DCC indicates delayed cord clamping; UCM, umbilical cord milking.
Data were obtained from 5 studies included in our meta-analysis. A, Mortality before discharge. B, Oxygen requirement at postmenstrual age of 36 weeks. C, Intraventricular hemorrhage (IVH) of any grade. Total columns indicate number of infants in each group. Weights have been rounded and might not total 100. M-H indicates Mantel-Haenszel; RR, risk ratio. Whiskers indicate 95% CIs. Data markers vary in size owing to different weights of individual studies in the meta-analysis.
aIndicates gestational age of less than 33 weeks.
eMethods. Search strategy
eTable. Risk for bias in included studies
Al-Wassia H, Shah PS. Efficacy and safety of umbilical cord milking at birth: a systematic review and meta-analysis. JAMA Pediatr. Published online November 3, 2014. doi:10.1001/jamapediatrics.2014.1906.
Al-Wassia H, Shah PS. Efficacy and Safety of Umbilical Cord Milking at BirthA Systematic Review and Meta-analysis. JAMA Pediatr. 2015;169(1):18-25. doi:10.1001/jamapediatrics.2014.1906
Umbilical cord milking (UCM) is suggested to improve neonatal outcomes.
To perform a systematic review and meta-analysis of the efficacy and safety of UCM in full-term and preterm neonates.
A systematic search of MEDLINE, EMBASE, CINAHL, the Cochrane Database of Clinical Trials, the clinicaltrails.gov database, and the reference list of retrieved articles from 1940 to 2014.
Randomized clinical trials comparing UCM with other strategies of handling the umbilical cord at birth in full-term and preterm infants. Seven of the 18 initially identified studies were selected.
Data Extraction and Synthesis
Two reviewers independently extracted data and assessed the risk for bias in included trials using the criteria outlined in the Cochrane Handbook for Systematic Reviews of Interventions.
Main Outcomes and Measures
Neonatal mortality before discharge from the hospital.
We included 7 randomized clinical trials involving 501 infants. Infants with a gestational age of less than 33 weeks allocated to UCM compared with control conditions showed no difference in the risk for mortality (risk ratio [RR], 0.75 [95% CI, 0.35 to 1.64]; risk difference [RD], −0.02 [95% CI, −0.09 to 0.04]), hypotension requiring volume expanders (RR, 0.71 [95% CI, 0.41 to 1.25]; RD, −0.09 [95% CI, −0.22 to 0.05]), or inotrope support (RR, 0.77 [95% CI, 0.51 to 1.17]; RD, −0.10 [95% CI, −0.25 to 0.05]). Higher initial levels of hemoglobin (mean difference, 2.0 [95% CI, 1.3-2.7] g/dL) and hematocrit (mean difference, 4.5% [95% CI, 1.5%-7.4%]) were identified in the UCM groups. We found a reduced risk for oxygen requirement at 36 weeks (RR, 0.42 [95% CI, 0.21 to 0.83]; RD, −0.14 [95% CI, −0.25 to −0.04]) and for intraventricular hemorrhage of all grades (RR, 0.62 [95% CI, 0.41 to 0.93]; RD, −0.12 [95% CI, −0.22 to −0.02]) in infants assigned to UCM. Among infants with a gestational age of at least 33 weeks, UCM was associated with higher hemoglobin levels in the first 48 hours in 224 infants (mean difference, 1.2 [95% CI, 0.8-1.5] g/dL) and at 6 weeks of life in 170 infants (mean difference, 1.1 [95% CI, 0.7-1.5] g/dL).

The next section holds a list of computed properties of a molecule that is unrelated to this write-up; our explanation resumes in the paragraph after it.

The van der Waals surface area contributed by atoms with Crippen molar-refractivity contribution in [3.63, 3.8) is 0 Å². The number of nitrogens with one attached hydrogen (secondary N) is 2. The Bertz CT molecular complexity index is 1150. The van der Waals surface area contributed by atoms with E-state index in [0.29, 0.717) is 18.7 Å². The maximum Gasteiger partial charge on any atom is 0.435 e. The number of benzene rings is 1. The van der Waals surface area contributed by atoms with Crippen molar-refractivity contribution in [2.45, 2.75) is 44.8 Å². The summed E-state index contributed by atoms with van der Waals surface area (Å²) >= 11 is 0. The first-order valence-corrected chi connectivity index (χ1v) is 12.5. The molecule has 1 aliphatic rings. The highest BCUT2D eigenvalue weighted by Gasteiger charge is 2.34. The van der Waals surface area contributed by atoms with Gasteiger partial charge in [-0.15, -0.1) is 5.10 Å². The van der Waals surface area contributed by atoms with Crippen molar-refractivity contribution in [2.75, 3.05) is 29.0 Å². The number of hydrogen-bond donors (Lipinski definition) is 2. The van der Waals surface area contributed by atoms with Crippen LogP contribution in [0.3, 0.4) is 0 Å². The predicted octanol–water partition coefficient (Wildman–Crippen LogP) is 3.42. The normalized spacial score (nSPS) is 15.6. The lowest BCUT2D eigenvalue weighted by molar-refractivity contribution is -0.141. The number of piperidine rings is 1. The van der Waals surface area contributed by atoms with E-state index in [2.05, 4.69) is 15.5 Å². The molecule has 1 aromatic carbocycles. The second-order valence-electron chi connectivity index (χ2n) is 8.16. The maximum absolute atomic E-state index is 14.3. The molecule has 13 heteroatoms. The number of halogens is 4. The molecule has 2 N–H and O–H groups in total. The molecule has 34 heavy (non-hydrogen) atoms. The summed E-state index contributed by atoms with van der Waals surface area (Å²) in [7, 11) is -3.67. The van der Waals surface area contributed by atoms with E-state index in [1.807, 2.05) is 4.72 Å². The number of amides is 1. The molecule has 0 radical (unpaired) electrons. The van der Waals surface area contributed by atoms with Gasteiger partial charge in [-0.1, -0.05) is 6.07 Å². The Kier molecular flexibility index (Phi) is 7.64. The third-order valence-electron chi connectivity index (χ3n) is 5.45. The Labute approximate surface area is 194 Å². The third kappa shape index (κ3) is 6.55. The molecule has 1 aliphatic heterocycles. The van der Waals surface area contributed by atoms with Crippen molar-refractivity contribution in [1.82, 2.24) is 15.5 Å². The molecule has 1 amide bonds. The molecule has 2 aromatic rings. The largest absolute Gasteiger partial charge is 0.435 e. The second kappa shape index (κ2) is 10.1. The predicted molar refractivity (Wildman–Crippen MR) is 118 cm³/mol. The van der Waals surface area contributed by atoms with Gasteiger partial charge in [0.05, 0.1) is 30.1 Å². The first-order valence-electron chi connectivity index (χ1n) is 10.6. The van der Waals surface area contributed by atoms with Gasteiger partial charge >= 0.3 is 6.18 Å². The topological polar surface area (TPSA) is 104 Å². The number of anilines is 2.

Conclusions and Relevance
Umbilical cord milking was associated with some benefits and no adverse effects in the immediate postnatal period in preterm infants (gestational age, <33 weeks); however, further studies are warranted to assess the effect of UCM on neonatal and long-term outcomes.
In 1949, McCausland et al1 surveyed members of the American Board of Obstetrics and Gynecology and reported no uniformity of practice in their management of umbilical cord and placental blood. The benefits of delayed cord clamping (DCC) and other strategies to influence placental transfusion at birth have been under investigation for decades.2,3 Recently, interest in the evidently old procedures of transferring residual blood from the placenta to the infant by means of DCC or umbilical cord milking (UCM) has shown a resurgence. However, practice among obstetricians varies 7 decades later.